To the Banner Born: Inside the People’s History Museum
It’s a banner you wouldn’t want to argue with.
“Honour good men,” it says. “Be courteous to all men. Bow down to none.”
We are at the start of the Flying the Flag tour at the People’s History Museum in Manchester and this banner, made for the East Bradford Socialist Sunday School in 1914, is giving us all pause for thought.
For Chris Burgess, the museum’s curator, it’s a fascinating relic of a time when socialism was being cultivated as a faith. “There were ten socialist commandments,” he explains. “You would sing socialist hymns and read socialist texts. The Sunday schools weren’t just for children, they were for adults as well.”
For Jenny Barsby, one of the museum’s conservators, the banner represents a technical challenge in the face of ever-creeping physical decay. As we admire the vivid colours of its symbolic rising sun and abundant fruit trees, she outlines the ways in which materials degrade and paint breaks down, and how the museum takes steps to carefully rectify the damage.
“The paint tends to crack and break away,” she says. “So we often have to consolidate that using various adhesives. It’s also sagging slightly but we can’t do anything about that without remaking the whole banner, which isn’t something we’d tend to do because we always aim for minimum intervention.”
For me, it’s a portal to my family’s past, or an imagined version thereof – a possible background detail from my Granny’s Bradford childhood, an object she might have seen paraded through the streets representing the optimism of working people in her city and beyond.
Granny and Grandad Colmer were Bradford socialists of the inter and post-war eras. They were Methodists too, and pacifists, ticking all the non-conformist boxes in a city that excelled in quiet resistance and unadorned faith in the future. Even better, Granny’s uncle was a man named Fred Jowett – the first socialist elected to Bradford Council and eventually a member of Ramsay Macdonald’s first Labour cabinet.
According to contemporary accounts, Jowett was “quiet-voiced, slightly-built, demurely-dressed”. It’s a description that would have suited both those grandparents and, as I inspected a photograph of the Socialist Sunday School banner being held aloft by flat-capped kids in the 1920s, I couldn’t help but imagine them all of a type. Quiet-voiced, slightly-built, demurely-dressed – in the vanguard of a whispered revolution.
The People’s History Museum, which tells the story of Britain’s democratic struggles, houses the biggest collection of trade union and political banners in the world. While the Socialist Sunday School banner actually belongs to the Working Class Movement Library in Salford, and is on loan to the museum for conservation and display purposes, there are more than 450 others in the permanent collection, each with its own attendant tales and memories – whether factual, or imagined like mine.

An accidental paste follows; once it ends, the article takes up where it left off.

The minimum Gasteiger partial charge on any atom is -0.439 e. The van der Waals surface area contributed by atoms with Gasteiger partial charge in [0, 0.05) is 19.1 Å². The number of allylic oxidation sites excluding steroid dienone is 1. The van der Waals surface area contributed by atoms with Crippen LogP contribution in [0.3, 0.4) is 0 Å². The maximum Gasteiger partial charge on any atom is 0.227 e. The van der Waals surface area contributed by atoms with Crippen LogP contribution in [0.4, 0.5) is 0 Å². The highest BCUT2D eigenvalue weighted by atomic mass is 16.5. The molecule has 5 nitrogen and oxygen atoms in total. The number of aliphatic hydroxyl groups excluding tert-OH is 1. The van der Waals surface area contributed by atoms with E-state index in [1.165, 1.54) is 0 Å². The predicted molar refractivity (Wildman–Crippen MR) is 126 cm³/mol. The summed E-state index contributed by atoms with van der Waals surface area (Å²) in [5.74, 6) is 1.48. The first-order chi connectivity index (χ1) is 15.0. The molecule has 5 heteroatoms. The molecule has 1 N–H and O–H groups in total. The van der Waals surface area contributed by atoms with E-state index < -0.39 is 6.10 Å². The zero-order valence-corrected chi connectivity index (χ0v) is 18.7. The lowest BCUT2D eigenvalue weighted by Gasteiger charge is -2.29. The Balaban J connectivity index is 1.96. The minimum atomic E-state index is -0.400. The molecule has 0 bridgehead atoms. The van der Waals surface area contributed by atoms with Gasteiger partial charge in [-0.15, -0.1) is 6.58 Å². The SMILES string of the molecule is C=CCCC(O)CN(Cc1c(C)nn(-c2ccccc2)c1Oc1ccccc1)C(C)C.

Every January a new selection of banners is chosen for display among the accumulated objects and captions in the museum’s fine gallery space. The Flying the Flag tour I attended was a chance to inspect a few of them up close accompanied by expert comment from Burgess and Barsby, curator and conservator respectively, who were both keen to pass on their professional insights and answer questions from the curious.
Over the course of an hour I learnt about the difficulty of organising rural labourers, the collapse of the Communist Party of Great Britain, and the trade union banner manufacturer who wouldn’t let his workers join a union. I discovered the role of blotting paper (remember that?) in the removal of antique creases, and the judgement that goes into deciding which imperfections to remove and which are considered historic. And to my surprise, I learnt that the museum doesn’t solely deal in artefacts of the left. In among the hammers and sickles, the clasped hands and raised fists, hangs an altogether daintier piece of fabric.
“This banner is from an organisation called the Primrose League,” explains Burgess. “It was founded in 1883 to encourage working class support for the Conservative Party, particularly working class women. It was the kind of organisation that would invite you for tea on the vicar’s lawn.”
Here, there are no groups of optimistic workers with eyes fixed on a golden future. Instead, over a background of primroses (Disraeli’s favourite flower apparently) and alongside some heraldic looking crests, is a diagonal slash carrying the words ‘Ye Old Trafford Habitation’.
“Rather than being called lodges, clubs or associations, each Primrose League branch was called a ‘habitation’,” explains Burgess. In contrast to the utopian visions and fevered declamations of some of the left-wing banners, it was remarkable how this piece seemed fixated on a mythic, Medieval-ish past. Antiquated in its language and regal in its style, the ghosts it conjured up were the kind that clanked around in armour rather than being spectres of the type that haunted Europe.